COLUMBUS, Ohio (WCMH) – After a week of protests downtown and in other parts of Columbus, a demonstration was also held outside Columbus Mayor Andrew Ginther’s home on Wednesday night. Hundreds marched in front of his house and in his neighborhood chanting, “Black lives matter,” “George Floyd,” “No justice, no peace” in addition to other chants.
At one point, protesters stopped and lay down on the street for eight minutes and 46 seconds to honor George Floyd.
“I’m here for my son,” said Paisha Thomas, who has a 20-year-old black son. “I’m afraid to let him walk to UDF at night because he could be gunned down because someones afraid of him and they call the police.”
She, like many of the other protesters who were there, are calling for change at the top.
“I’m just tired of it. I have a black son, I’m black and we’re done dying,” Thomas said.
The protesters said they want both the mayor and Columbus Police Chief Thomas Quinlan to resign. Former congressional candidate Morgan Harper was one of those protesting.
“We see continued issues of police brutality coming from the Columbus Police Department, other police departments. We really need to see a change in leadership to make sure these problems do not continue,” said Harper. “Just talking about implementing the recommendations from the matrix report, it’s honestly not enough.”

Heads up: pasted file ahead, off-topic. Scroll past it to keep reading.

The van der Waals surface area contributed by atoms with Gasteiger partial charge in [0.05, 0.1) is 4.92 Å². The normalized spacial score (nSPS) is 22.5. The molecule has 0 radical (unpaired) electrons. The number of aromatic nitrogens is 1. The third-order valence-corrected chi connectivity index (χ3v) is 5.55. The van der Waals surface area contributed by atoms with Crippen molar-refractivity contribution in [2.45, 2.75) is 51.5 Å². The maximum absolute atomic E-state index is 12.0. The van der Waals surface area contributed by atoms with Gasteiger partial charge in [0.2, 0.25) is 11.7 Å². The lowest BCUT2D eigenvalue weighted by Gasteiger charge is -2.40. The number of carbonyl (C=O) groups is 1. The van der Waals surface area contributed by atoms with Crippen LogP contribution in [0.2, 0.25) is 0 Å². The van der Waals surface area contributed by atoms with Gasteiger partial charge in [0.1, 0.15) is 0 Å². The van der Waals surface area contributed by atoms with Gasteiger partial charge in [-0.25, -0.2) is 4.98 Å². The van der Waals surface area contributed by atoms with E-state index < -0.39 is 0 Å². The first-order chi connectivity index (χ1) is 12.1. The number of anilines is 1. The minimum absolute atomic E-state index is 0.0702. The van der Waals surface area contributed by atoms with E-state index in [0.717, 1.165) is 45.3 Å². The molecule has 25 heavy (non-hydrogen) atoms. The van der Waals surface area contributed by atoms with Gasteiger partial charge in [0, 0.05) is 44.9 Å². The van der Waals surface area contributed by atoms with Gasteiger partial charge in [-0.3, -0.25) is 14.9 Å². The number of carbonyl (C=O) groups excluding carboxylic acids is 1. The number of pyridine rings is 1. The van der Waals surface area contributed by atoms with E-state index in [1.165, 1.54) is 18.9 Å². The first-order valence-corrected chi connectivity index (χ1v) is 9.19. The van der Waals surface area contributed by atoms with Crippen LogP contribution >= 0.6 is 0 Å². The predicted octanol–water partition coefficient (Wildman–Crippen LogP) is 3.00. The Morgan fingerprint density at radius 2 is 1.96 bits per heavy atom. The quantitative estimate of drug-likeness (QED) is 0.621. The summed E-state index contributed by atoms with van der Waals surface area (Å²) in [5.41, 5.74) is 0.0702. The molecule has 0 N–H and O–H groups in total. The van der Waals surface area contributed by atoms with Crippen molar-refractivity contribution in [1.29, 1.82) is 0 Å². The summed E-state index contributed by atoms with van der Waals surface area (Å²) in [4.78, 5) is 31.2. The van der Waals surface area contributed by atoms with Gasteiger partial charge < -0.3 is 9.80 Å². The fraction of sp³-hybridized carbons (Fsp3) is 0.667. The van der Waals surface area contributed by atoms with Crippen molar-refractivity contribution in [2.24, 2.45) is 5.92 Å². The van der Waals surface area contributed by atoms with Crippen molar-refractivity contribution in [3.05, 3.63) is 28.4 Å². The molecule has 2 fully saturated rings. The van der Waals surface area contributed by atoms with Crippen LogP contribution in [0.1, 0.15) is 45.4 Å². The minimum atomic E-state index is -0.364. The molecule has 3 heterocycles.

Chief Quinlan has previously said he understands the frustrations, but his job is to make changes and he said he’s done that with the mayor and will continue to do so. Protesters also say they want changes to the city’s contract with the police union and to see some police department funding go elsewhere in the city.
“Away from police and into the community. I think if we had funds into the community for resources and other things we wouldn’t need the amount of police he’s sending into our communities,” said Art Davis.. “I think we’re over policed.”
The mayor’s spokesperson sent the following statement about the protest outside his house:
“I am committed to the same racial justice protestors seek, and to rooting out racism and stopping police violence against people of color in Columbus and in every city in America. It is long past time, and we must get to work now. Columbus is taking action, and is making real change, but as we raise our collective voices to take a stand against racism, we must also pause to listen to each other. I hear these protestors and I ask them to join with me to do the hard work to combat racism in the days and weeks ahead.”